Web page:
Funny, isn’t it, when something that appears to be a disaster can turn out to be a life-changing opportunity over time?
And one for the better, at that, for four ex-employees of Waterford Crystal.
Because that’s exactly what happened when the world-famous glass-maker — a mainstay of the local economy that employed more than 800 workers in the city — closed its doors.
It was the end of an era, the end of something synonymous with Irish-ness, something that represented Irish craft and skill at its best. And that it should cease to exist, despite its popularity, came as a shock — but for the employees and the city of Waterford, it was far worse. Livelihoods disappeared overnight.
One of those affected was master glass-blower Tony Hayes, who started as an apprentice at the factory in 1987, following in the footsteps of his father, who worked there as a master engraver for 42 years.
Shortly before the doors closed, however, Tony had left — but only just.
“I jumped on the 19th of December, 2008, but others were still there when it closed in the January,” he says.
For those with the specialist skills of a glass-maker, there were no alternative opportunities, not just in the city of Waterford but nationwide, with much of Ireland’s glass production already being shipped abroad in the interests of cost efficiency. It was a massive blow for 870 workers, who found themselves unemployed and without any financial buffer.
“Redundancy had been agreed,” says Tony, “but later reneged on.”
While Tony and a few of his ex-colleagues were on a FS course, they started talking about doing something together.
“We were learning to drive fork-lift trucks,” he says, “but saw a market for making coloured glass.”
So they produced an outline business plan. “We got help from the Enterprise Board and brought in ex-sales people from Waterford Crystal, so we had all-round expertise in sales and finance,” Tony explains.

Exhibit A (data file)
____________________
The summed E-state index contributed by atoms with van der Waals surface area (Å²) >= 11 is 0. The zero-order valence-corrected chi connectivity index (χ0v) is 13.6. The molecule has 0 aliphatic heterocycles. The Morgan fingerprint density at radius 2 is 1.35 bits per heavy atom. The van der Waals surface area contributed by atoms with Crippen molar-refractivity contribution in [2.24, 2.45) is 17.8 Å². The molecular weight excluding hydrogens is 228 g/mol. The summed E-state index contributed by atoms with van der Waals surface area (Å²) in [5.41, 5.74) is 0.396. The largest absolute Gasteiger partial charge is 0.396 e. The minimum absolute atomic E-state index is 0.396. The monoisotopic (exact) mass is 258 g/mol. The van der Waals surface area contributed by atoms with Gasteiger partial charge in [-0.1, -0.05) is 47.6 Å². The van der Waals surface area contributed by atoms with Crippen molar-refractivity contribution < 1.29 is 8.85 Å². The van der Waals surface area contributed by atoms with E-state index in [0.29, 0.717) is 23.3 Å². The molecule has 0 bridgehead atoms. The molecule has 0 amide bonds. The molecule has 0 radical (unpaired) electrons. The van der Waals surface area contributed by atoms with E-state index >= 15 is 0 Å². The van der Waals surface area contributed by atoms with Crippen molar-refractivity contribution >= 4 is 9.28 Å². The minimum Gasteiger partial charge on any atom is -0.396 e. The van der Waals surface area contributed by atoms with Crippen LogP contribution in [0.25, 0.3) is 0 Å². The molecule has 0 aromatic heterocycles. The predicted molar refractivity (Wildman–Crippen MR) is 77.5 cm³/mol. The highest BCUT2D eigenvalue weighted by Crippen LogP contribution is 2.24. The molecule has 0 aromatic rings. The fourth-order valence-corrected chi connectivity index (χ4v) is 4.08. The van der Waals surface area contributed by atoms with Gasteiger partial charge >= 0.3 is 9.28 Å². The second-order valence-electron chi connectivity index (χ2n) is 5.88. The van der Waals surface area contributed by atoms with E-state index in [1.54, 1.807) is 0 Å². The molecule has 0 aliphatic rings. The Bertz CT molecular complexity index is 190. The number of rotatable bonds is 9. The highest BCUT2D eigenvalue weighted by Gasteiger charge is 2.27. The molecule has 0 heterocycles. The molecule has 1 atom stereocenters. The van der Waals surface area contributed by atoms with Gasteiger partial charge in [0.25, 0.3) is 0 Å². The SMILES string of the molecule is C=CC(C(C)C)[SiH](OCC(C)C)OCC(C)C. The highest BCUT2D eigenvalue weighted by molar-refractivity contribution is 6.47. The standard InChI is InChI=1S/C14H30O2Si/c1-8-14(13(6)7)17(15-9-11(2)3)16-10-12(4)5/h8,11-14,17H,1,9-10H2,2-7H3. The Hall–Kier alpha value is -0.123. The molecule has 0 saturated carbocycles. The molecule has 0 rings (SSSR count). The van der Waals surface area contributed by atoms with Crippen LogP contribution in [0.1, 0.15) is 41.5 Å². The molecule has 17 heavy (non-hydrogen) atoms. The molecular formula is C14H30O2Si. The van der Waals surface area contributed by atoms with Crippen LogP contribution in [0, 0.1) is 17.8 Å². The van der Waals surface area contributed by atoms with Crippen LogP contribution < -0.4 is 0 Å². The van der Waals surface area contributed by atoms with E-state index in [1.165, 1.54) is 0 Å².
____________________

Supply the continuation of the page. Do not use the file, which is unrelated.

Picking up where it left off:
January 2010 saw the beginning of The Irish Handmade Glass Company, continuing 200 years of glass-making in Waterford. A year later, they produced their first piece — a clear centrepiece bowl with flower cuts.
Tony quips that they’ve kept it all in the family; he and his colleagues — fellow master glass-blowers Derek Smith and Richard Rowe and master glass-cutter Danny Murphy — prioritise employing ex-Waterford Crystal staff.
“From time to time we take some guys off the social welfare and we’re hoping to take on apprentices in the future,” says Tony.
These will be the first such apprenticeships in Waterford for almost 30 years. Tony’s was one of the last when he began, at a time when there were 650 glass blowers in Waterford alone. Today, there are around 25 in the entire country.
Their products include everything from centrepieces and vases to paperweights and glasses, with a contemporary design aesthetic and emphasis on colour. Affordable prices saw the business turn a profit last year and it is on track to do the same this year, helped by a lucky marketing break that came about when a representative of American shopping channel QVC saw the products at a trade show.
It now means that Tony has been a guest on the channel for the last three years, including St Patrick’s Day just last week.
“They put in an order in January with us,” says Tony, “and have 20 hours of Irish products.”
Tourists are the other major customer base, which informed the decision to base the business in Henrietta St, right in the heart of the historic Viking Triangle. A shamrock bauble costs just €19.95 and can be carried home in luggage with ease.
At the higher end of the scale, artisan centrepieces cost between €300 and €400, but beautiful drinking glasses from the Wild Heather series, delicately etched to show the fine training the makers received at Waterford Crystal, cost less than €60 a pair.
Tony returns to QVC’s Philadelphia headquarters this summer. “I’ll be doing Christmas gifts in July,” he quips. It all sounds very glamorous. “We’re not millionaires yet,” he says with a twinkle. He and his colleagues have certainly come a long way from FS and forklifts.